My personal longest was 24 hours from Cape Town to Heathrow via Johannesburg and Istanbul. But then, I’ve been on sub-5 hour flights with fellow passengers lamenting how it was “such a long flight.” It’s all relative. No matter your definition, there are two keys to making any long flight seem short: comfort and distraction.
Here are 5 items to help pass the time and air miles.
Movies, music and more
Every major airline, and most of the smaller ones, have seatback entertainment. Generally these are of the on-demand variety, letting you choose from a variety of movies and TV episodes. But will they be the movies and TV shows you actually want to watch?
You’re probably better off bringing what you want. Netflix, Amazon, iTunes, Vudu and others all have mobile apps that let you download content to watch offline. If you paid for the movie or episode, you shouldn’t have an issue downloading it. If it’s Netflix, or included with Amazon Prime streaming, there’s no guarantee you will be able to stream anything from these services on the plane, even if you pay for the in-flight Wi-Fi. You’ll probably have a hard time downloading at the airport too, so this is all something best done at home.
A growing number of airlines are doing away with seatback entertainment and instead offer the same content via their own app, streamed internally on the plane’s Wi-Fi to your phone or tablet. Check if your flight has this beforehand or be prepared to download the app at the airport before you board.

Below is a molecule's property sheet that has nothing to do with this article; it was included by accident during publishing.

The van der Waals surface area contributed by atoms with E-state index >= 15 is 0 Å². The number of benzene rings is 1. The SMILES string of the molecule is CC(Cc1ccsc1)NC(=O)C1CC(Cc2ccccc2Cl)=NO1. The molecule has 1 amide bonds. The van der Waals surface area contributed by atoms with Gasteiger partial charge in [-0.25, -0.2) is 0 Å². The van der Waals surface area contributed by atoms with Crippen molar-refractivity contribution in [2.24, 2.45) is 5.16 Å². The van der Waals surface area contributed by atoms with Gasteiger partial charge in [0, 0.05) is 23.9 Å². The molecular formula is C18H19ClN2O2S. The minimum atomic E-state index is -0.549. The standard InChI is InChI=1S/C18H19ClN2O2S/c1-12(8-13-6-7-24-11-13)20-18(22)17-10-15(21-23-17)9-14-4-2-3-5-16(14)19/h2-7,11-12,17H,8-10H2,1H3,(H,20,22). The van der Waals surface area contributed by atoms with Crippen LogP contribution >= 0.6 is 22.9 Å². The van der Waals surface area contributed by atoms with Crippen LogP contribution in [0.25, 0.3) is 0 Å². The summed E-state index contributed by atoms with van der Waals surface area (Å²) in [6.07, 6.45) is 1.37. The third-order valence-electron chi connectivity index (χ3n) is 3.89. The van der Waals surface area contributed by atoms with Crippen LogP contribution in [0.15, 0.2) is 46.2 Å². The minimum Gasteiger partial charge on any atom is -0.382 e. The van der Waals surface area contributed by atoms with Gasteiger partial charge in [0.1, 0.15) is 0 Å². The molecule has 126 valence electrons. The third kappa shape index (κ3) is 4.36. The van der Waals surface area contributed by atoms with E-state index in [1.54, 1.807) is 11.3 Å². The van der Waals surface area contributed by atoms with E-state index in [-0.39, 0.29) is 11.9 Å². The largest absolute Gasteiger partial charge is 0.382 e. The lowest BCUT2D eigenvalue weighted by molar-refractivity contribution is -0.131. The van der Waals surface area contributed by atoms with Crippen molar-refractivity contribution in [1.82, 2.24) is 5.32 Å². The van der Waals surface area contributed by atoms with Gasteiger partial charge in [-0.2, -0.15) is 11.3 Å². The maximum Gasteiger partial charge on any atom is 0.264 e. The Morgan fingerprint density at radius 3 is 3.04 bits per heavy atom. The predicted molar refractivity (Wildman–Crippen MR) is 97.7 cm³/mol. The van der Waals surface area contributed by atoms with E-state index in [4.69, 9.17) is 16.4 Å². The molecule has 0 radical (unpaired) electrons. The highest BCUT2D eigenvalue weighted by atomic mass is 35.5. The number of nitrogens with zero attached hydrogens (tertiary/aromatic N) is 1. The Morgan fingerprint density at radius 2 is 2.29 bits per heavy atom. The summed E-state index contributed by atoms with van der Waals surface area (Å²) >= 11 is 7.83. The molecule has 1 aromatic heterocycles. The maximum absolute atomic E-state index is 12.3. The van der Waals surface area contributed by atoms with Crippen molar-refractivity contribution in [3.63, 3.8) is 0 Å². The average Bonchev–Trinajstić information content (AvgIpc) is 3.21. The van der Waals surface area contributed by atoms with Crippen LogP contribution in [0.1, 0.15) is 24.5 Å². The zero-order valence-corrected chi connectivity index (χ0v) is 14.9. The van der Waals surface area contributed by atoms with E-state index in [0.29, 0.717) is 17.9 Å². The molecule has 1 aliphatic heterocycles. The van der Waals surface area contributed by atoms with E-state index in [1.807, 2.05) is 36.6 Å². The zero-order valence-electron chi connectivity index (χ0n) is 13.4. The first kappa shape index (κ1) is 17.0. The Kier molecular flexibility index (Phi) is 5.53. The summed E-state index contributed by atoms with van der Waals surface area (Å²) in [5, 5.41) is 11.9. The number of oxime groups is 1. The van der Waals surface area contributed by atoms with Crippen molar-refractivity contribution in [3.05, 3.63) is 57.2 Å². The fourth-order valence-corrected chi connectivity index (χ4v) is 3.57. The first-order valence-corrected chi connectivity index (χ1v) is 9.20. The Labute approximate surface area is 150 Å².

Charging cable and battery
Since you’ll likely use your phone or tablet for a good chunk of the flight, you’re going to need to keep it charged. Long-haul flights usually have an airline’s oldest planes, so you can’t be sure if there will be a power or charging outlet available at your seat.
SeatGuru will help with this. The site gives you information about your specific plane, and even about the seat you’ve selected or been assigned. No matter what’s available, you should keep a portable charger with you.
These reduce an incredible amount of noise. Options are over-ear headphones or just use earplugs (which many airlines provide in amenity kits). However, those rely on getting a good seal between the plugs and your ear canals which, on some people isn’t easy.
I’ve never been on a flight that had a steady or predictable temperature. It’s pretty much impossible, given the cold air outside, the humid, heat-producing bodies inside. Layers are key. Some airlines will give you a threadbare blanket to “warm” yourself if it gets really cold, but I’ve never regretted bringing a hoodie or pullover. Worst case, it doubles as a pillow.
Different parts of the plane will also have some effect on the temperature. Window seats are likely cooler than aisles, and exit rows cooler than all others.
Anything you need for your personal comfort
There is a massive market for in-flight comfort products. Most are pretty useless. For example, if you only fly once or twice a year, spending money on a travel pillow probably isn’t worth it.
Most airlines on long, overnight flights will give you a sleep mask and a small tube of moisturizer. Airplanes air gets very dry, and even at night there are lights around the cabin you might find distracting.
Usually you’ll get a bottle of water for free, but if you’re the thirsty type, bring an empty water bottle and fill it before you board.
Lastly, a pen is handy. If you’re on a long flight, chances are you’ll need to fill out some sort of customs or immigration form, and airlines never have pens.